Regulation Updates For Utility Managers

  1. EPA Providing Guidance For Drinking Water After Radiological Emergency

    What would happen if there was an emergency in the U.S. that caused radioactive material to contaminate drinking water supplies? What steps could your utilities and government take?

  2. 5 Red Flags For Chloramination

    Many drinking water utilities have made or are considering the switch from chlorine to chloramine to avoid regulated disinfection byproducts. However, the Water Research Foundation warns that chloramination presents its own set of problems.

  3. A Guide For Assessing Industrial Discharge

    A new best practices guide from the U.S. EPA provides discharge permit writers and pretreatment coordinators with tips on helping wastewater treatment plants deal with industrial effluent.

  4. Water Vs. Climate Change

    Recently, the United Nations held a conference in Morocco related to climate change issues. The location of the conference had significant meaning because Africa has become a bellwether for the rest of the world when it comes to climate change. Desertification and rising sea levels both impact countries all over that continent.

  5. 1,4-Dioxane’s Drinking Water Threat

    A known carcinogen that makes its way into drinking water supplies through personal care products is under fire in New York. While the state mulls stricter limits, consumers remain exposed.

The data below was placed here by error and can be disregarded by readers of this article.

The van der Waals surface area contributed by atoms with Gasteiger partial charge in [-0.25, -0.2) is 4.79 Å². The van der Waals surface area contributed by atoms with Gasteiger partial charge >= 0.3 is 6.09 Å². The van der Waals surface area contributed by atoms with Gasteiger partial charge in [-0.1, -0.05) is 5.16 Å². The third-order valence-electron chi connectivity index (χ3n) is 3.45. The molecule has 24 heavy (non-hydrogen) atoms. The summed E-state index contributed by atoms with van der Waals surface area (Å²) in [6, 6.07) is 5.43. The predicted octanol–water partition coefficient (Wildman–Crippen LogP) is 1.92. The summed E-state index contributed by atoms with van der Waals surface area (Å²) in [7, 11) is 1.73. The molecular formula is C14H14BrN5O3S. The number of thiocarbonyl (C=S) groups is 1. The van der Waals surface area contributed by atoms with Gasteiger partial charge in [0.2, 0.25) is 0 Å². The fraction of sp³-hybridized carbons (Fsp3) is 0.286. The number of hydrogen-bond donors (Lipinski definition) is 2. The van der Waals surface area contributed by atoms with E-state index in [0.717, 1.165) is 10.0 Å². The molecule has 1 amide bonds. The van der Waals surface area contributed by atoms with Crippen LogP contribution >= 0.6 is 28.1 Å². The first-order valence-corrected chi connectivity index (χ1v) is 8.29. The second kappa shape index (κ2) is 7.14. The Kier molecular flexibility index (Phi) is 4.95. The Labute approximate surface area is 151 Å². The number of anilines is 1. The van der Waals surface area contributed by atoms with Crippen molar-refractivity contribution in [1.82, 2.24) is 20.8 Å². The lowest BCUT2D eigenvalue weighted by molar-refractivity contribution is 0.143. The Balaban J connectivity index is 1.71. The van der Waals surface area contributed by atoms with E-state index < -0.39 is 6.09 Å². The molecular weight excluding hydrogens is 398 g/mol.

6. Lessons In Protecting Against Nutrient Pollution

    With new information on the pervasiveness of nutrient pollution in the country’s drinking water sources, the U.S. EPA has offered lessons on turning the tide.

  7. A Year Of Water In The News

    As the year winds to a close, I am reflecting on the fact that 2016 could be dubbed “The Year of Water”.  January started with the disclosure and national outcry related to lead exposure in Flint, MI, and during the year, the U.S. Congress introduced almost 60 different bills dealing with water. 

  8. Obama EPA Takes A Bow, Touts #WaterProgress

    In the years the U.S. EPA has worked under the Obama administration, the agency has been very active. Depending on your perspective, that may be good or bad. While some see new regulations as necessary to protect citizens and the environment (and to drive innovation in the water sector), others argue that recent actions have been overly restrictive and unduly burdensome.

  9. Does Healthy Drinking Water Mean Stricter Limits On Atrazine?

    The U.S. EPA is considering tightening its water regulations on atrazine, an herbicide known to cause adverse health effects if ingested. As researchers and state regulators advocate for stricter limits, it may be time to act.

  10. Can The DWSRF Solve The Lead Crisis?

    The federal Drinking Water State Revolving Fund was designed to help communities pay for infrastructure projects and meet safety regulations. But can it be applied for the greatest threat to drinking water of our time?